Dairy Codes: New guidelines to help farmers and processors
After continual price cuts caused many farmers to go under, a voluntary code of practice was introduced to improve relations between processors and farmers. Frances Marcellin asks what progress has been made.
Dairy farming makes up about 17% of UK agriculture production and is worth around £3.7bn. With numbers of dairy farmers declining - according to DairyCo there are around 200 fewer farmers in October 2013 (10,490) than there were in October 2012 (10,704) - there has been growing concern about the future stability of the dairy farming industry.
While Wales has just 1,900 dairy farmers - with an economic output of £420m - as more and more are unable to cover overheads, such as equipment and building expenses, over the years many have had to leave the dairy industry and in Wales there are now 40% fewer dairy farmers than there were in 2002.
Crisis over cuts: thousands of farmers known as the Diary Coalition protest
Back in 2012, the UK found itself in the middle of a dairy crisis and the government confirmed the industry was operating at a £1.2bn trade deficit. Price cuts were being heaped upon price cuts, and farmers found themselves locked into contracts with processors. Thousands of farmers, who became known as the Dairy Coalition (a coalition of farming unions comprising the NFU (National Farmers Union), NFU Cymru, NFU Scotland, Tenant Farmers Association, Royal Association of British Dairy Farmer and Farmers for Action) protested all over the country.
A report from Dairy Co shows that at this time "the average farm-gate price of milk was 28.6ppl" while "the average cost of production was 30ppl" - with NFU Cymru confirming that most Welsh farms were producing at a loss. Price cuts were threatening to be introduced that would drop the average price to 24-25ppl.
Code of practice: introducing new guidelines
As a result of public and political pressure, the price cuts were withdrawn and a voluntary code of practice introduced that would include 30 days' notice of a cut to a farmer's price or significant change in contractual terms; the farmer having the right to terminate a contract on three months' notice if they do not agree with a proposed price change and encouraging processors to engage with producers' representative producer groups.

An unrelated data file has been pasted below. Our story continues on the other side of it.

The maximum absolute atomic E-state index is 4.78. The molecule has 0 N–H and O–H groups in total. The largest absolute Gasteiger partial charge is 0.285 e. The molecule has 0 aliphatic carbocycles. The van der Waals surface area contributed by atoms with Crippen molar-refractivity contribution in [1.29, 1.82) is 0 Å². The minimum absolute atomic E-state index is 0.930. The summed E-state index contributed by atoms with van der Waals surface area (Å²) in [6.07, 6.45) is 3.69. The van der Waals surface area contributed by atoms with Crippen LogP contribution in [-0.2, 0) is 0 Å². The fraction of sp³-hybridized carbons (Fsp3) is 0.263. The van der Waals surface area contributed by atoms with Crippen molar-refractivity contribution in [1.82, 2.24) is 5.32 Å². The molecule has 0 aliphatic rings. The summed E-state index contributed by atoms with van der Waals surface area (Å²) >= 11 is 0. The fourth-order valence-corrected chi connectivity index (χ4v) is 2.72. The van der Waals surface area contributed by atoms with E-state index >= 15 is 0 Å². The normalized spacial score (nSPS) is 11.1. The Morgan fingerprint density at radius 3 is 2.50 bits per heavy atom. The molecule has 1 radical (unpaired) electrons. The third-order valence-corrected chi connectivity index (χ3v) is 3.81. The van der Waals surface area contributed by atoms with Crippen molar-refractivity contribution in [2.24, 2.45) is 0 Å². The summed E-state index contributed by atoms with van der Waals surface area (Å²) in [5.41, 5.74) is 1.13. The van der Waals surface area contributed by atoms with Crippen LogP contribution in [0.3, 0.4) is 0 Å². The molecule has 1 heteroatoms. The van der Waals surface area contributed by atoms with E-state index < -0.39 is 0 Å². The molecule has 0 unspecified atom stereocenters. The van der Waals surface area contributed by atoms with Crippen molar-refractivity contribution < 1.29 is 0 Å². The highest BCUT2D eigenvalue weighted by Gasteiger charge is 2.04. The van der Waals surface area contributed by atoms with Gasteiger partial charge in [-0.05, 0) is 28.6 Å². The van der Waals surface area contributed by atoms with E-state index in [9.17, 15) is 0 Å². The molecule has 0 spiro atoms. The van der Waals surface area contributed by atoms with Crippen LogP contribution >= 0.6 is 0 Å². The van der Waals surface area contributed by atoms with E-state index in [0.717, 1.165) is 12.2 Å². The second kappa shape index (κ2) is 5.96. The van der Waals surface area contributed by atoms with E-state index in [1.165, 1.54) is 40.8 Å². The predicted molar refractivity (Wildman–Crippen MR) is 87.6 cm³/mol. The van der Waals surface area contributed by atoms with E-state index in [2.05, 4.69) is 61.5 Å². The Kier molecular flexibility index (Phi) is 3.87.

Despite an initial reluctance to sign up to the code, and although protests are still occurring - such as those on 4 and 5 September 2013 at Dairy Crest and Morrisons by farmers protesting about being "ignored" regarding an increase in prices - the industry is now in a far more positive place, say experts.
"We have got sign up from in excess of 85% of milk sold in Great Britain and got the four biggest buyers signed up to the code: Dairy Crest, Müller Wiseman Milk Group (MWMG), First Milk and Arla, which is a big achievement," says Rob Newbery, chief dairy adviser for the NFU. "Two of those milk buyers, Dairy Crest and Müller Wiseman have actually put in place optional contracts where milk price variations occur according to a formula, which is one of the options within the code."
Processors improve: milk price formulas are launched for suppliers
Dairy Crest, the only major British-owned milk processor, was the first to sign up to the voluntary code of practice and launch a milk price formula for its suppliers. "Dairy Crest wants to build long-term, stable relationships with our suppliers," says a company spokesperson. "We commit to buy all the milk that a farmer produces and, in turn, the farmers sells all his or her milk to Dairy Crest. We always aim to pay a fair, market-related price for their milk."
Farmers selling milk through the "Müller Wiseman Formula Price" contract, which was introduced on 1 July 2013, are set to receive 34.55ppl from 1 October 2013. According to the company, the price is calculated using "publicly available benchmarks": Actual Milk Price Equivalent (AMPE), Milk for Cheese Value Equivalent (MCVE) and a basket of competitor milk prices, which are reviewed every quarter. Dairy farmers can sell all or a portion of their milk to Müller Wiseman Dairies using the formula price, to a combined maximum of 110 million litres this milk year.